In September Google will be making some changes to the way AdWords works. So what should you do about it?
It’s no secret that Google is big; really big. In 2013, the search engine’s total revenues for the year amounted to around $55 billion dollars.What you might not know is that a generous proportion of this money was made from pay per click ads, otherwise known as AdWords. In fact, more than a million advertisers use AdWords every day.
That’s why Google’s latest announcement that they’re making some changes to this service has put a cat among the pigeons. It has been reported that, as from the end of September, Google will be changing exact match and phrase match AdWords to close variant matching, instead.
AdWords in a Nutshell
When you search for a topic using Google, you are giving Google a combination of ‘keywords’ to find results. When your search is completed you will see ads at the top of your results page that are highlighted in yellow and usually accompanied by the word ‘Ad’, as shown below.
Marketers use AdWords by selecting a series of keywords that match their business. For example, a dress maker might choose ‘dresses’. They then bid against competitors to make sure their ad comes up at the top of the ad list when Internet users search for that word. Bids can be as low as $.05 and as high as almost $60 per click! Once the marketers have got their keywords, they will pay Google every time their ad gets clicked on.
Below are the most expensive AdWords on the scene and the prices that companies are forking over every time someone clicks their link.
1. Insurance – $54.91
2. Loans – $44.28
3. Mortgage – $47.12
4. Attorney – $47.07
5. Credit – $36.06
6. Lawyer – $42.51
7. Donate – $42.02
8. Degree – $40.61
9. Hosting – $31.91
10. Claim – $45.51
It’s also helpful to know what exact match AdWords are just one of the match types available from Google. The other types are shown in the table below…
So what are the exact match changes all about?
Basically, from the end of September, companies that spend a set amount to be first in line when someone types in a certain word will now be competing with other variations of the same keyword.
This becomes a problem when an advertiser’s keywords are similar to keywords in a totally different industry. Let’s take an opticians and a window supplier as an example. Internet users will search for ‘glasses’ if they want a new pair of spectacles, but they might be shown adverts for glass doors, because the words are so similar. If two similar terms like this get conflated in the new system, CTR and conversions could be impacted.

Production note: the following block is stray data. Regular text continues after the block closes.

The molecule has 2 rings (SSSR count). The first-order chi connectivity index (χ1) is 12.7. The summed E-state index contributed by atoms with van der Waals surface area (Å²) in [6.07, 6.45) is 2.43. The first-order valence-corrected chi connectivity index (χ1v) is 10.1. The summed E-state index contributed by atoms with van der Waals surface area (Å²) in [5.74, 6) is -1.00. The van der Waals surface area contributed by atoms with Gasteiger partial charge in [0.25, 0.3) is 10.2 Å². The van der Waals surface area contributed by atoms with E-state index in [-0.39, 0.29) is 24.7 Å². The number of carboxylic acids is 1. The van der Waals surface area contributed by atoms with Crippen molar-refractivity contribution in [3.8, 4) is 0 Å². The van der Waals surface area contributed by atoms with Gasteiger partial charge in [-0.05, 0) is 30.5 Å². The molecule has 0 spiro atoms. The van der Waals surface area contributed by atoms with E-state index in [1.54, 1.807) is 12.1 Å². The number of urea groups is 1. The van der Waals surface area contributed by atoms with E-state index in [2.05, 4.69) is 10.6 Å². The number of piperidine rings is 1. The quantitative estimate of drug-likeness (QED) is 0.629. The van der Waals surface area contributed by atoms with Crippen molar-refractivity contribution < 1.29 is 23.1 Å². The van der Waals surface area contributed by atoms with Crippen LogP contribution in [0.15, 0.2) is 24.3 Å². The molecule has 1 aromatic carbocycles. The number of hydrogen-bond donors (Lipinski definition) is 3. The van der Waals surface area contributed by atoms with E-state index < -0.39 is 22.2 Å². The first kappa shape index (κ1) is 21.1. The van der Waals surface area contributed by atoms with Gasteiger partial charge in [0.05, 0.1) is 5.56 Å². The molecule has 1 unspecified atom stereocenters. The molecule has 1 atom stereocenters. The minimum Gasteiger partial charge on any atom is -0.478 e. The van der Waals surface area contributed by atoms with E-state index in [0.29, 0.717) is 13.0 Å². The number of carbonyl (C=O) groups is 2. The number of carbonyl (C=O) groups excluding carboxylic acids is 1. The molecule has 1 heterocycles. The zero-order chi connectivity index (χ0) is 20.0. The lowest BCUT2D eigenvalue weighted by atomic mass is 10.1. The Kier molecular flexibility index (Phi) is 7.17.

The biggest issue here could affect companies with very highly controlled landing pages who use small ad groups and tight exact match keywords to send web users through to individual landing pages. So, if the visitor searched for the singular word “widget” they’d get a landing page about a singular widget. If they searched for the plural “widgets”, meanwhile, they’d get a more generic landing page about plural widgets. The singular and plural distinction is important in some markets – singular searches can often show purchase intent but plural searches can indicate a customer is still researching their purchase.
Exact match ads have taken a dive recently, most businesses have moved on to key phrases instead – such as ‘Which companies clean glass?’. This means that this announcement will really only affect an estimated 3 percent of marketers. However, this announcement is still seen as a game changer to many companies. This could be the beginning of more AdWord changes to come. It has been mentioned that Amazon may be a direct competitor in the coming years, and may have sparked the recent changes. Amazon recently announced that they are planning on delivering their own ads based on keywords, very similar to the service that Google has provided for years.
What’s the solution?
You’ll need to put a bit more thought into your keyword selection from September onwards. Get a dictionary and thesaurus out and look at alternative possible meanings and associated words. For example, business premise means something totally different to business premises, but the two words are extremely similar.
Once you’ve identified some related words that you don’t want your ads to show up for, add those words to the Negative Keywords section of your AdWords account – this will tell Google that you do not want your ads to appear when Internet users search for these words.
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